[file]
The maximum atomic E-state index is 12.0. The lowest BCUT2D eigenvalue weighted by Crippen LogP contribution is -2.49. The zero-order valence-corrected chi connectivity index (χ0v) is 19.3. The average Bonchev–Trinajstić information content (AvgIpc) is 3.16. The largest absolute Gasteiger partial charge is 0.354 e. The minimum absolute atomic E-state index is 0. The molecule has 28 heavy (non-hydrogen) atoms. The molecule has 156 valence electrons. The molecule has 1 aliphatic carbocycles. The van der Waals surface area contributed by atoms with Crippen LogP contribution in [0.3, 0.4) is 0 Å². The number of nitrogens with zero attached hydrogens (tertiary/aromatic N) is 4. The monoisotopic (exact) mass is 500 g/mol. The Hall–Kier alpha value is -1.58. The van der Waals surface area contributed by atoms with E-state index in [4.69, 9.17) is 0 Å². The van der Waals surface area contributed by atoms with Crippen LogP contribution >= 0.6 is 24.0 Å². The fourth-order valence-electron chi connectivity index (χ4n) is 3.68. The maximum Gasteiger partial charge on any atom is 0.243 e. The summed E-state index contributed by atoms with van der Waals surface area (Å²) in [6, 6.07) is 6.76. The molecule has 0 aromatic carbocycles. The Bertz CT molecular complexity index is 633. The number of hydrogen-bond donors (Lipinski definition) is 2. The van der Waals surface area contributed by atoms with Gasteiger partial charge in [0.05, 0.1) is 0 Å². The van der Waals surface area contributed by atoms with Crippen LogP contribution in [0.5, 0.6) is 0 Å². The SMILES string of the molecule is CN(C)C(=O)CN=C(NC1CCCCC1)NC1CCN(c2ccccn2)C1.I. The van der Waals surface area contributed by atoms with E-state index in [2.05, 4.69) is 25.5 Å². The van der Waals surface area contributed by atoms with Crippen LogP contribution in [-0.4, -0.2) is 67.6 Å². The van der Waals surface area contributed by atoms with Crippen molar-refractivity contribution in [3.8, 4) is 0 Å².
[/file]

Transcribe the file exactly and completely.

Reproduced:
The maximum atomic E-state index is 12.0. The lowest BCUT2D eigenvalue weighted by Crippen LogP contribution is -2.49. The zero-order valence-corrected chi connectivity index (χ0v) is 19.3. The average Bonchev–Trinajstić information content (AvgIpc) is 3.16. The largest absolute Gasteiger partial charge is 0.354 e. The minimum absolute atomic E-state index is 0. The molecule has 28 heavy (non-hydrogen) atoms. The molecule has 156 valence electrons. The molecule has 1 aliphatic carbocycles. The van der Waals surface area contributed by atoms with Crippen LogP contribution in [0.3, 0.4) is 0 Å². The number of nitrogens with zero attached hydrogens (tertiary/aromatic N) is 4. The monoisotopic (exact) mass is 500 g/mol. The Hall–Kier alpha value is -1.58. The van der Waals surface area contributed by atoms with E-state index in [4.69, 9.17) is 0 Å². The van der Waals surface area contributed by atoms with Crippen LogP contribution >= 0.6 is 24.0 Å². The fourth-order valence-electron chi connectivity index (χ4n) is 3.68. The maximum Gasteiger partial charge on any atom is 0.243 e. The summed E-state index contributed by atoms with van der Waals surface area (Å²) in [6, 6.07) is 6.76. The molecule has 0 aromatic carbocycles. The Bertz CT molecular complexity index is 633. The number of hydrogen-bond donors (Lipinski definition) is 2. The van der Waals surface area contributed by atoms with Gasteiger partial charge in [0.05, 0.1) is 0 Å². The van der Waals surface area contributed by atoms with Crippen LogP contribution in [0.5, 0.6) is 0 Å². The SMILES string of the molecule is CN(C)C(=O)CN=C(NC1CCCCC1)NC1CCN(c2ccccn2)C1.I. The van der Waals surface area contributed by atoms with E-state index in [2.05, 4.69) is 25.5 Å². The van der Waals surface area contributed by atoms with Crippen LogP contribution in [-0.4, -0.2) is 67.6 Å². The van der Waals surface area contributed by atoms with Crippen molar-refractivity contribution in [3.8, 4) is 0 Å².